Analyze Stock Price Data Using R, Part3

Master R

By Guangming Lang Comment

When analyzing stock returns, we like to know if the average returns or volatilities are constant over time, or if the correlations between any two assets in our portfolio stay constant over time. Therefore, we need to pick a time windows and calculate the rolling means, volatilities or correlations. A common choice for a time window is 2 years. However, in practice, I often pick several time windows of different length (like 6 months, 1 year, 2 years, 5 years) and compare the results obtained under each time window. The function rollapply() in the zoo library allows us to calculate the rolling statistics easily.

Step 1. Load libraries

library(PerformanceAnalytics)
library(zoo)
library(tseries)

Step 2. Download the monthly adjusted closing price data on VGENX and VTSMX since Sept 2005 from Yahoo.

VGENX = get.hist.quote(instrument="VGENX", start="2005-09-30", 
                       end="2014-09-30", origin="1970-01-01",
                       quote="AdjClose", provider="yahoo", 
                       compression="m", retclass="zoo")
## time series ends   2014-09-02
VTSMX = get.hist.quote(instrument="VTSMX", start="2005-09-30", 
                       end="2014-09-30", origin="1970-01-01",
                       quote="AdjClose", provider="yahoo",
                       compression="m", retclass="zoo")
## time series ends   2014-09-02

Step 3. Change the class of the time index to yearmon.

index(VGENX) = as.yearmon(index(VGENX))
index(VTSMX) = as.yearmon(index(VTSMX))

Step 4. Merge both price series into one data frame and Calculate continuously compounded returns.

prices = merge(VGENX, VTSMX)
colnames(prices) = c("VGENX", "VTSMX")
ret.cc = diff(log(prices))
head(ret.cc, 3)
##                VGENX        VTSMX
## Oct 2005 -0.08818443 -0.018813600
## Nov 2005  0.02153350  0.038941761
## Dec 2005  0.03146979  0.001354186

Step 5. Calculate and Chart the rolling mean of the cc returns.

time.window = c(6, 12, 24, 60)

for (m in time.window) {
        roll.muhat = rollapply(ret.cc, width=m, FUN=mean, align="right")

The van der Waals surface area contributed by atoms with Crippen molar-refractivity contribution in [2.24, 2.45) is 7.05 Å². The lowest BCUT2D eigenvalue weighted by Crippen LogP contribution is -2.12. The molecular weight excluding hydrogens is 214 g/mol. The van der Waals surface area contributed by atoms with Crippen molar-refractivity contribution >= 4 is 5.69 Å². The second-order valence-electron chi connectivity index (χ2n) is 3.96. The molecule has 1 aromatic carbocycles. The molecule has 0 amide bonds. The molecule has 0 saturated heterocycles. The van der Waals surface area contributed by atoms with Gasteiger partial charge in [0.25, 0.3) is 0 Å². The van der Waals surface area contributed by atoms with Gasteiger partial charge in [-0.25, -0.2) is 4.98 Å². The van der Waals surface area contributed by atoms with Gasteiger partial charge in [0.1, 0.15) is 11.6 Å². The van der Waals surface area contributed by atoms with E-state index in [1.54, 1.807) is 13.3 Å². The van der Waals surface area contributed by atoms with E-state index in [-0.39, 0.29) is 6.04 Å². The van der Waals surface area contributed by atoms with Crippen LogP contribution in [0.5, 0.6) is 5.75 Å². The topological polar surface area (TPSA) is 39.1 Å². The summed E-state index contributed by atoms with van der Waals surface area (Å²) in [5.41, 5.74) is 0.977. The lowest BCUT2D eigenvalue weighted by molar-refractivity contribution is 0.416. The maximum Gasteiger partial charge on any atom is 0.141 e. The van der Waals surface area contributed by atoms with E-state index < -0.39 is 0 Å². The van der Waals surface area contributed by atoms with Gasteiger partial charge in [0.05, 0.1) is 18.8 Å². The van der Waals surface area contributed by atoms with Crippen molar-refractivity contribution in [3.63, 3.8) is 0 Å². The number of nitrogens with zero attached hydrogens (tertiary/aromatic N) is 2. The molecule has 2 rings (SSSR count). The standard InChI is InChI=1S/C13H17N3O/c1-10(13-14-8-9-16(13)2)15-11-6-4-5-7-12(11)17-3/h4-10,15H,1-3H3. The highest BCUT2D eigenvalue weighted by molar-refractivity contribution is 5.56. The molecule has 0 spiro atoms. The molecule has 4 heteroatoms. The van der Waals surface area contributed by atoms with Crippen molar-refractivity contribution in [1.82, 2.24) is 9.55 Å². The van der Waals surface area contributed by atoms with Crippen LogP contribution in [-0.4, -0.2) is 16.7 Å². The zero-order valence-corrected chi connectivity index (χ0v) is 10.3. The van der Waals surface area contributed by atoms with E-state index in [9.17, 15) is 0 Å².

chart.TimeSeries(roll.muhat, legend.loc="bottomright", 
                         main = paste("rolling period:", m, "months"), 
                         ylab="rolling mean of the cc returns")
}

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Note that neither security has a constant monthly cc return.

Step 6. Calculate and Chart the rolling mean of the volatilities.

for (m in time.window) {
        roll.sigmahat = rollapply(ret.cc, width=m, FUN=sd, align="right")
        chart.TimeSeries(roll.sigmahat, legend.loc="bottomright", 
                         main = paste("rolling period:", m, "months"), 
                         ylab="rolling volatility of the cc returns")
}

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We see the volatilities of both securities are changing over time too.

Step 7. Calculate and Chart the rolling correlation between the two return series.

rhohat = function(x) cor(x)[1, 2]

for (m in time.window) {
        # set by.column=FALSE to apply FUN to both cols at once
        roll.rhohat = rollapply(ret.cc, width=m, FUN=rhohat, by.column=FALSE, 
                                align="right") 
        chart.TimeSeries(roll.rhohat,
                         main = paste("rolling period:", m, "months"), 
                         ylab="rolling correlation of the two cc return series")
}

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We see the correlations between the returns of VTSMX (all stocks) and VGENX (energy stocks) are NOT constant overtime. Between 2006 and 2007, their correlation is small, and sometimes is even close to zero, but during the financial crisis of 2007 - 2011, they are highly correlated. You’ll see this a lot in other pairs of securities. In general, assets are not correlated during normal time will become highly correlated during crisis. As my old finance professor liked to say, “Diversification helps except when the world is on fire. And some day, the world will be on fire.”

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